DEGGANS: Well, and it - what it showed, I think, was more realism, right? So along comes a producer like Norman Lear who created "All In The Family" and "Good Times," so we got to see a poor, black family in Chicago.
(SOUNDBITE OF TV SHOW, "GOOD TIMES")
JA'NET DUBOIS: (As Willona Woods) She's behind three months in the rent. She just got a notice this morning. If she don't pay it all up by the end of this week, she's going to be evicted.
DEGGANS: And we saw a much more accurate depiction of their class status given the jobs they had and the neighborhoods they supposedly lived in.
SHAPIRO: I think of the same kind of thing when we look at the '80s and a show like "Roseanne" where the middle class is no longer this aspirational ideal. The middle class is like this gritty reality of struggles.
DEGGANS: Exactly. I mean, "Roseanne" was considered kind of revolutionary for its time because there weren't sitcoms like that on the air.
(SOUNDBITE OF TV SHOW, "ROSEANNE")
ROSEANNE BARR: (Roseanne Conner) Onay (ph) - that's the name brand.
BARR: (Roseanne Conner) We have to go for the generic, why it's nothing but second best for our family.
DEGGANS: And so we saw them again struggle with money. But when you think about "Friends" or "Frasier," there's no way they made enough money to live in the way they lived in New York City.
SHAPIRO: And there are so many shows like that from "Friends" to "Sex And The City" to "Modern Family" where it's like this might be labeled middle class, but it certainly does not show the signs of anything my friends would consider middle class today.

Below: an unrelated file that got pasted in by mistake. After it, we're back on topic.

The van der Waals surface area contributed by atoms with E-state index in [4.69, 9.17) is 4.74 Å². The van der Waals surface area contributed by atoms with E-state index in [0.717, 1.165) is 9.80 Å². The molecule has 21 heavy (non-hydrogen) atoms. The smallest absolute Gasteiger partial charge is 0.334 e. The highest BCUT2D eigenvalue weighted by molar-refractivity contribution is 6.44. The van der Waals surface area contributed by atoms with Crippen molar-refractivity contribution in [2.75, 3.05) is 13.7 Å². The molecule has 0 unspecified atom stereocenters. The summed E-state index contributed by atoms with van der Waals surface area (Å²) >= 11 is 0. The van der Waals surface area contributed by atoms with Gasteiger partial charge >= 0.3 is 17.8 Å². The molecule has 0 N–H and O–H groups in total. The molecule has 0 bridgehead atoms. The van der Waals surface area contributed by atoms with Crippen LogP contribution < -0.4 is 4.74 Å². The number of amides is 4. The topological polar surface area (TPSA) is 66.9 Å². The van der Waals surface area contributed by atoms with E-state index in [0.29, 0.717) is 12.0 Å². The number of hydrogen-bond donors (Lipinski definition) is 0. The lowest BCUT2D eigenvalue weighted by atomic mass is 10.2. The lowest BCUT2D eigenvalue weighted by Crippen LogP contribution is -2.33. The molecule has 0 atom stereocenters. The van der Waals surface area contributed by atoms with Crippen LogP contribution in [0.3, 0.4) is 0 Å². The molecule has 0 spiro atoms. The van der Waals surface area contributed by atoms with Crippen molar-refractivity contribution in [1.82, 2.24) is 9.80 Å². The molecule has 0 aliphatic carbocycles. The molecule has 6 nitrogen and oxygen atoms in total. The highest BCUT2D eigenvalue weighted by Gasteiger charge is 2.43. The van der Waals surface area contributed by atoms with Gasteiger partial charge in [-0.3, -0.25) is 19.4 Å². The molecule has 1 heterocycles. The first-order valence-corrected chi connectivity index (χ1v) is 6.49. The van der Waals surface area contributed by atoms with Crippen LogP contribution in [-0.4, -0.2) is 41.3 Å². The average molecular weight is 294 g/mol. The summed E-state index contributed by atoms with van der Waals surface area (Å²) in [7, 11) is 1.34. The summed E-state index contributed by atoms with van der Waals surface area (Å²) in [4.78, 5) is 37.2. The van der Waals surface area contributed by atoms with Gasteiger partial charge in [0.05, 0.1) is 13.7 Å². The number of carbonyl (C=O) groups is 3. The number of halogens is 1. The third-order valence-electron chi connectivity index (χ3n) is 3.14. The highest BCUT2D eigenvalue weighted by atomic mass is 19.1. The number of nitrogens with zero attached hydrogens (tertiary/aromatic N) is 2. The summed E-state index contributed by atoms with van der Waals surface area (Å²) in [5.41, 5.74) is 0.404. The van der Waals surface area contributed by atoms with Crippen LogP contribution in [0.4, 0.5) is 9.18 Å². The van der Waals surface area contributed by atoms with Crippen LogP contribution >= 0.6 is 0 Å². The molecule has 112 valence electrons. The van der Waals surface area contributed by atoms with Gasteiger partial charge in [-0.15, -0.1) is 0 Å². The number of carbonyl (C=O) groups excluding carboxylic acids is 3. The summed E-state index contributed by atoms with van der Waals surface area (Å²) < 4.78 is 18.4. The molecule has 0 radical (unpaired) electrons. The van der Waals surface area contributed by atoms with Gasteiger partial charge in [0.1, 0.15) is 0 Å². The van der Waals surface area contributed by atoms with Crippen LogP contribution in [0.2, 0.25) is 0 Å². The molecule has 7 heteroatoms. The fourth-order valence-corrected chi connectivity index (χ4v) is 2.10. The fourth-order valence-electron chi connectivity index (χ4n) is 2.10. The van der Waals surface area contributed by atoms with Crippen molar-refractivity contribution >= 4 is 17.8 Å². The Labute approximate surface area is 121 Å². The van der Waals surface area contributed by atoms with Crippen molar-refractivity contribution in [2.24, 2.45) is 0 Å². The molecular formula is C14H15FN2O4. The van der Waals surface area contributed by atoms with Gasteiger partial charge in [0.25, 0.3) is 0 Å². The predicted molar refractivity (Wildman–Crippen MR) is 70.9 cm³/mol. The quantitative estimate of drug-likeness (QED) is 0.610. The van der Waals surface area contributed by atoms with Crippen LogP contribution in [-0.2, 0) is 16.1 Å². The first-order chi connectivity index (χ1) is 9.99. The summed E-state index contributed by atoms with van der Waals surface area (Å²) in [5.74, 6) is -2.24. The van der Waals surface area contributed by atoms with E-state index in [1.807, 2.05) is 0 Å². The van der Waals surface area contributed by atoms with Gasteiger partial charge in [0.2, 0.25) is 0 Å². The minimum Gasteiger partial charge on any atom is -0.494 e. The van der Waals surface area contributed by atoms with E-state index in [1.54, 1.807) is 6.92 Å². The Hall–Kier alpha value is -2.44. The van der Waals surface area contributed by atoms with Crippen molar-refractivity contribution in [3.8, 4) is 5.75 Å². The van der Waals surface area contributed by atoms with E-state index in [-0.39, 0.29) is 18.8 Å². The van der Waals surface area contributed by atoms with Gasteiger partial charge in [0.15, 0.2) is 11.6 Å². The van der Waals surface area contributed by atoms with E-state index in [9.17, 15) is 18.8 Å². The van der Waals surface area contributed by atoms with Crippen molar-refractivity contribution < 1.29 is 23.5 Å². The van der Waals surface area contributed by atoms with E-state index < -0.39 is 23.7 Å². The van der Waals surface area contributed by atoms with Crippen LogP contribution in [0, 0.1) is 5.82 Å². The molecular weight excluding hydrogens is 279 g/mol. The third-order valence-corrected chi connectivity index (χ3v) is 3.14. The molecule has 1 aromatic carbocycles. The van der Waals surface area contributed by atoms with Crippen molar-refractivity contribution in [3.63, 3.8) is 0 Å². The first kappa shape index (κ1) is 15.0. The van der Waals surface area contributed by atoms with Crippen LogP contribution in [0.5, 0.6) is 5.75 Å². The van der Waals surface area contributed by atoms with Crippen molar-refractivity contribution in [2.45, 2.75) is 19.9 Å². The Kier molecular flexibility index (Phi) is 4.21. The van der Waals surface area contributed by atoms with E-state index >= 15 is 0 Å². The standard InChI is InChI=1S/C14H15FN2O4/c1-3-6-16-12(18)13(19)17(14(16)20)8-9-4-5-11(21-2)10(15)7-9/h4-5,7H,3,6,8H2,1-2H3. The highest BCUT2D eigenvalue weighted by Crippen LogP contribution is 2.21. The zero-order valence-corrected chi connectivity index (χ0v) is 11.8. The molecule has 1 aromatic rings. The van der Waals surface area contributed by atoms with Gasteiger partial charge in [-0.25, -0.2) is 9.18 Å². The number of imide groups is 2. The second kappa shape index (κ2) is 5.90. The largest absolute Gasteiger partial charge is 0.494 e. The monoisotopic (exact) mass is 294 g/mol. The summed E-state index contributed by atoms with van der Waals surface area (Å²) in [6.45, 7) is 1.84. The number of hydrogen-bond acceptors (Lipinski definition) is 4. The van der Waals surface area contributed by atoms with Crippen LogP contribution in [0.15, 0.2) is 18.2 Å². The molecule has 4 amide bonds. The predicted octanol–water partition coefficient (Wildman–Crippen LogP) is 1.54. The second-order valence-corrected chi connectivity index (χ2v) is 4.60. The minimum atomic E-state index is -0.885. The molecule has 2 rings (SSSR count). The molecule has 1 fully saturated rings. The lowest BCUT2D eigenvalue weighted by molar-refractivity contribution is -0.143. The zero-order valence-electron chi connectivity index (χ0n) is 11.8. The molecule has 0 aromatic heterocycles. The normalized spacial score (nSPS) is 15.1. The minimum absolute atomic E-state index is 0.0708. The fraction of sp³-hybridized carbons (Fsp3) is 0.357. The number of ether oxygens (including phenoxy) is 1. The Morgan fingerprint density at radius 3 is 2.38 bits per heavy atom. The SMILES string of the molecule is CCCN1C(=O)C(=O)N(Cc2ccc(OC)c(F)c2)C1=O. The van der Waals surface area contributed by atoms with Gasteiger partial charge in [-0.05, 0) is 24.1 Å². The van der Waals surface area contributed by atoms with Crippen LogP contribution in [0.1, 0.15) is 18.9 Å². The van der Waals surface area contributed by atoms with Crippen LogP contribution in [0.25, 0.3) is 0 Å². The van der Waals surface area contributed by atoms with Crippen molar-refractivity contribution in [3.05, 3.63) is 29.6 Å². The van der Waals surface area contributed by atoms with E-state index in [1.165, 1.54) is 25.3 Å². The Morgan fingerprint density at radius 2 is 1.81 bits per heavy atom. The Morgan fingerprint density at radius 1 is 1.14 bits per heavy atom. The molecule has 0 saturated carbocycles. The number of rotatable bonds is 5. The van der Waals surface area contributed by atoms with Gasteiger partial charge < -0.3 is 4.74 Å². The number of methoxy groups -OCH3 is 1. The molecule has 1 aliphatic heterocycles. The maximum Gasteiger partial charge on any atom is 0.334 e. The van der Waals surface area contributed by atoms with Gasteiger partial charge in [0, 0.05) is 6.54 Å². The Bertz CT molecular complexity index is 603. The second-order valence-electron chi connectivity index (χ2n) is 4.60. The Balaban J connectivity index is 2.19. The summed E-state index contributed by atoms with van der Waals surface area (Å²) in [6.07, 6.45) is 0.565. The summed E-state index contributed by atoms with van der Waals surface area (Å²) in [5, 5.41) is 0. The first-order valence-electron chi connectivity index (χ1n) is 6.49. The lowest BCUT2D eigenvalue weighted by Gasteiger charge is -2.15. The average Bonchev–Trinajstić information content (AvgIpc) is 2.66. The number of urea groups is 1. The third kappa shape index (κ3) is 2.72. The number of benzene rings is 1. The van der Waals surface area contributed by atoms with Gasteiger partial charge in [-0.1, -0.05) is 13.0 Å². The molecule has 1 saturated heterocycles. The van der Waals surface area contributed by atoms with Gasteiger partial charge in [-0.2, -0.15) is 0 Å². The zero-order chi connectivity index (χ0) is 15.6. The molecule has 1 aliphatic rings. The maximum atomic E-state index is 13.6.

DEGGANS: I think the modus operandi of television in general is to show people living at a slightly higher socio-economic level than they would normally live if given the jobs that they have and also to not deal so much with worrying about what you're going to do with your next paycheck. Think about it. You know, a lot of television makes money through advertising, and advertising is trying to sell you things. So you don't necessarily want to have ads for that kind of stuff sandwiched next to stories that talk about people struggling to pay their bills.
SHAPIRO: So, Eric, to end where we began, if the 1950s version of aspirational television was "Leave It To Beaver" where the family lived a relatively modest life and the present-day version of aspirational television is a show like "Modern Family..."
CORNISH: Or "The Kardashians."
SHAPIRO: ...Or "The Kardashians" where it is a very expensive lifestyle, what does that tell us about where society stands today versus in the 1950s? I mean, are we seeing an ever-raising bar of what you should aspire to?
DEGGANS: Well, I guess the question is was the life that was depicted in "Leave It To Beaver" really that modest? We've always had television that has shown particularly white families living at a level that's a bit and maybe some would even say a lot beyond their financial means, given that they're supposed to be middle class - that we're really being shown upper-middle class lives and being told by television that it's middle class. And I think that's been happening since, you know, the '50s at least.
CORNISH: Eric Deggans is NPR's TV critic. Eric, thanks so much.
DEGGANS: Always a pleasure. Transcript provided by NPR, Copyright NPR.